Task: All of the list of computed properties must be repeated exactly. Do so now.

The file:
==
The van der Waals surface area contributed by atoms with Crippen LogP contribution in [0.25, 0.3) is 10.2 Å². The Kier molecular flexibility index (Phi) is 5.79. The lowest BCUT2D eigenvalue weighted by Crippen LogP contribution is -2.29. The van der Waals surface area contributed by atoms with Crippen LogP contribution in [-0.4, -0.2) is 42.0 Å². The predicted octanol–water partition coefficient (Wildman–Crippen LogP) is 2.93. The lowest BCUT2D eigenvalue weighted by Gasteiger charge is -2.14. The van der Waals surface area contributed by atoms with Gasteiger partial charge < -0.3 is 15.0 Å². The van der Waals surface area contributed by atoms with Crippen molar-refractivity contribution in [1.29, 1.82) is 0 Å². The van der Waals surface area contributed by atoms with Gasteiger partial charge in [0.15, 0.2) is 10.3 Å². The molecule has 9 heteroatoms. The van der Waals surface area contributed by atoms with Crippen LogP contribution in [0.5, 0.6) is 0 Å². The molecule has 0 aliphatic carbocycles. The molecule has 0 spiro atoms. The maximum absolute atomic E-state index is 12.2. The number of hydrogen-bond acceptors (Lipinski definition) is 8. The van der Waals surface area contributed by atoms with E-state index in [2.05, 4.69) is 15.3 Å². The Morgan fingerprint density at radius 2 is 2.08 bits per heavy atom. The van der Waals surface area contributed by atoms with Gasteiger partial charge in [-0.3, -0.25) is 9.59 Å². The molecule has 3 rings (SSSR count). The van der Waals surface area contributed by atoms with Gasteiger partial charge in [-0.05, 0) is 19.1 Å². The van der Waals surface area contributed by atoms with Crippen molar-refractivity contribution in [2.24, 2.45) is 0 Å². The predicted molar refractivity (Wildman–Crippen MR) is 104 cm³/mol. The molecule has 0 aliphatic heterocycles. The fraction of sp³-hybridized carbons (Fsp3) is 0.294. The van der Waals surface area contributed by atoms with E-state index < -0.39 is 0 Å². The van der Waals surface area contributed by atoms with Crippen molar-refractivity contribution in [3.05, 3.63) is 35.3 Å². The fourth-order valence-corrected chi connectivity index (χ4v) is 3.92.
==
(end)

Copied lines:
The van der Waals surface area contributed by atoms with Crippen LogP contribution in [0.25, 0.3) is 10.2 Å². The Kier molecular flexibility index (Phi) is 5.79. The lowest BCUT2D eigenvalue weighted by Crippen LogP contribution is -2.29. The van der Waals surface area contributed by atoms with Crippen LogP contribution in [-0.4, -0.2) is 42.0 Å². The predicted octanol–water partition coefficient (Wildman–Crippen LogP) is 2.93. The lowest BCUT2D eigenvalue weighted by Gasteiger charge is -2.14. The van der Waals surface area contributed by atoms with Gasteiger partial charge < -0.3 is 15.0 Å². The van der Waals surface area contributed by atoms with Crippen molar-refractivity contribution in [1.29, 1.82) is 0 Å². The van der Waals surface area contributed by atoms with Gasteiger partial charge in [0.15, 0.2) is 10.3 Å². The molecule has 9 heteroatoms. The van der Waals surface area contributed by atoms with Crippen LogP contribution in [0.5, 0.6) is 0 Å². The molecule has 0 aliphatic carbocycles. The molecule has 0 spiro atoms. The maximum absolute atomic E-state index is 12.2. The number of hydrogen-bond acceptors (Lipinski definition) is 8. The van der Waals surface area contributed by atoms with E-state index in [2.05, 4.69) is 15.3 Å². The Morgan fingerprint density at radius 2 is 2.08 bits per heavy atom. The van der Waals surface area contributed by atoms with Gasteiger partial charge in [-0.3, -0.25) is 9.59 Å². The molecule has 3 rings (SSSR count). The van der Waals surface area contributed by atoms with Gasteiger partial charge in [-0.05, 0) is 19.1 Å². The van der Waals surface area contributed by atoms with Crippen molar-refractivity contribution in [2.24, 2.45) is 0 Å². The predicted molar refractivity (Wildman–Crippen MR) is 104 cm³/mol. The molecule has 0 aliphatic heterocycles. The fraction of sp³-hybridized carbons (Fsp3) is 0.294. The van der Waals surface area contributed by atoms with E-state index < -0.39 is 0 Å². The van der Waals surface area contributed by atoms with Crippen molar-refractivity contribution in [3.05, 3.63) is 35.3 Å². The fourth-order valence-corrected chi connectivity index (χ4v) is 3.92.